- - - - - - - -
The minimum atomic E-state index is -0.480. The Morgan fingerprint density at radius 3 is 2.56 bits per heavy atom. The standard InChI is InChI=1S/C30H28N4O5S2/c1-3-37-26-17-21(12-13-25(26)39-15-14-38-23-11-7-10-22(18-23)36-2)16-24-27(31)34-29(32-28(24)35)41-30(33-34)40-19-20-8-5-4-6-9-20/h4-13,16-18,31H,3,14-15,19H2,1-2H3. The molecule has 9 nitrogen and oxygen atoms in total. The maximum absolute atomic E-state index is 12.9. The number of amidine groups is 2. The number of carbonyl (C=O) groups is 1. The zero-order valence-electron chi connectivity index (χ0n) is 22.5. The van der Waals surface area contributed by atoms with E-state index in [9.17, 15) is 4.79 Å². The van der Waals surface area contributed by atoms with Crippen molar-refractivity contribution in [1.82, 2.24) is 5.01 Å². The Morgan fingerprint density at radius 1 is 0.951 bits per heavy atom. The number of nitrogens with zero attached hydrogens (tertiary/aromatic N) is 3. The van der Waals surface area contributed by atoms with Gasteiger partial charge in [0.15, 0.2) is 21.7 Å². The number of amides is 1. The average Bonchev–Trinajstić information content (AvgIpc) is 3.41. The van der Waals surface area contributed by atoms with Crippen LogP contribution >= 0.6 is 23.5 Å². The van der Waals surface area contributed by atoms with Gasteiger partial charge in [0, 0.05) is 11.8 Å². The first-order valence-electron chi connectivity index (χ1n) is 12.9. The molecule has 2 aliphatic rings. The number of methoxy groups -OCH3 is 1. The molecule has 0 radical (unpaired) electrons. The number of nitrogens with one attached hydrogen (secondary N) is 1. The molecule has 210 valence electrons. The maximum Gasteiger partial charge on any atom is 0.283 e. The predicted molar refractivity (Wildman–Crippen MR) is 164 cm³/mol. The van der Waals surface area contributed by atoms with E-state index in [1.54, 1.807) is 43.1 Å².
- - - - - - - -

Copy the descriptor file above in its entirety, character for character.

The minimum atomic E-state index is -0.480. The Morgan fingerprint density at radius 3 is 2.56 bits per heavy atom. The standard InChI is InChI=1S/C30H28N4O5S2/c1-3-37-26-17-21(12-13-25(26)39-15-14-38-23-11-7-10-22(18-23)36-2)16-24-27(31)34-29(32-28(24)35)41-30(33-34)40-19-20-8-5-4-6-9-20/h4-13,16-18,31H,3,14-15,19H2,1-2H3. The molecule has 9 nitrogen and oxygen atoms in total. The maximum absolute atomic E-state index is 12.9. The number of amidine groups is 2. The number of carbonyl (C=O) groups is 1. The zero-order valence-electron chi connectivity index (χ0n) is 22.5. The van der Waals surface area contributed by atoms with E-state index in [9.17, 15) is 4.79 Å². The van der Waals surface area contributed by atoms with Crippen molar-refractivity contribution in [1.82, 2.24) is 5.01 Å². The Morgan fingerprint density at radius 1 is 0.951 bits per heavy atom. The number of nitrogens with zero attached hydrogens (tertiary/aromatic N) is 3. The van der Waals surface area contributed by atoms with Gasteiger partial charge in [0.15, 0.2) is 21.7 Å². The number of amides is 1. The average Bonchev–Trinajstić information content (AvgIpc) is 3.41. The van der Waals surface area contributed by atoms with Crippen LogP contribution >= 0.6 is 23.5 Å². The van der Waals surface area contributed by atoms with Gasteiger partial charge in [0, 0.05) is 11.8 Å². The first-order valence-electron chi connectivity index (χ1n) is 12.9. The molecule has 2 aliphatic rings. The number of methoxy groups -OCH3 is 1. The molecule has 0 radical (unpaired) electrons. The number of nitrogens with one attached hydrogen (secondary N) is 1. The molecule has 210 valence electrons. The maximum Gasteiger partial charge on any atom is 0.283 e. The predicted molar refractivity (Wildman–Crippen MR) is 164 cm³/mol. The van der Waals surface area contributed by atoms with E-state index in [1.54, 1.807) is 43.1 Å².